After singlehandedly knocking $30 off Google’s stock price earlier this week, Comscore weighed in today with a lengthy analysis of its own data about Google that triggered the sell-off. Unlike the original January report–which we, at least, didn’t have access to–Comscore distributed today’s analysis publicly. As we discussed earlier, the analysis concluded that the January paid-click drop-off was no big deal–because (in Comscore’s opinion), it was primarily the result of Google’s click quality control programs.
After looking at pieces of the Comscore data earlier this week, hearing anecdotal spending reports from SEM firms, and reading Comscore’s full analysis, we have come to agree that the programs likely at least contributed to the drop-off (though we think there’s likely some economic weakness in there as well). But we do have a question for Comscore:
Did you talk to Google before writing today’s report? *UPDATE: Answer: “No.” See below.
No big deal if you did, but for three reasons it would be helpful to know: First, Google obviously has more insight into its click trends than anyone else, so we’d be curious to know if their insight might have been factored into today’s report. Second, Google does a commendable job of not discussing current business trends with Wall Street, and we’re curious to know whether this communications black-out extends to Comscore. Third, we assume that Google is a major Comscore customer, one who presumably is free to air its frustrations from time to time (such as when a single month’s report knocks 5% of its market cap because the market has misinterpreted that report). So we’d love to know whether Google might have aired some frustrations in this case.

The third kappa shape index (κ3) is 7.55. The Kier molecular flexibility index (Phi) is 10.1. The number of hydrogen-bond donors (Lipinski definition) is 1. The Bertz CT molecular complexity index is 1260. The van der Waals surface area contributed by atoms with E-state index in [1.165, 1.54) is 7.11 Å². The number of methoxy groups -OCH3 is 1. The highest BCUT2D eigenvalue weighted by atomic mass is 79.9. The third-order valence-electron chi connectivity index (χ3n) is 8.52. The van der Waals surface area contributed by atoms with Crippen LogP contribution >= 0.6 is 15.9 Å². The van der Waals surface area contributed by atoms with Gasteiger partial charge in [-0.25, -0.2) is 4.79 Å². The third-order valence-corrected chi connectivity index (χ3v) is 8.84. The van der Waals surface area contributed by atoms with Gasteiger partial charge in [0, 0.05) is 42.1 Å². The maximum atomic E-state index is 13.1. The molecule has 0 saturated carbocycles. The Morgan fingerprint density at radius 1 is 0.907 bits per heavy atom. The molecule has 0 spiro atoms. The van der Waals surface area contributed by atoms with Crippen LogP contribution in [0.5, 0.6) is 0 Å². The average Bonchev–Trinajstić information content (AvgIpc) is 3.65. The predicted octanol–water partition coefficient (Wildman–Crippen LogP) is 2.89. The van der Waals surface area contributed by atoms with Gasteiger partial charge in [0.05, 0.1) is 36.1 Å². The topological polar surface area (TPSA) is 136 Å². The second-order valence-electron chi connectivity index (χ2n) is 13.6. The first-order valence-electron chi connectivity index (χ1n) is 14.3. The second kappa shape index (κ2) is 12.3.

As a broader question, we guess we’d also like to know what kind of interchange you generally have about your data and analysis with big customers and web sites. We’ve seen several stocks pole-axed by your data over the years, but we can’t recall any other instances when your analytical team has come out to say, effectively, “Wait, you people are misinterpreting our data!” As your reports have an impact on not only businesses but stock prices–and as sites often disagree with your data–we’d love to know more about the sorts of communications that are typical between you, your clients, and your analysts.
UPDATE: We spoke with Gian Fulgoni, Comscore’s CEO, this afternoon. Gian said Comscore didn’t talk to Google about the January report or today’s analysis. The syndicated Comscore service that Wall Street receives is data-only (no analysis), and Comscore simply felt that most analysts (including us) had underestimated the impact of Google’s click-quality improvement programs on the January number. Clients do occasionally howl about Comscore’s numbers, Gian said, but the data says what the data says. To consult with companies about it, Gian says, would compromise Comscore’s objectivity.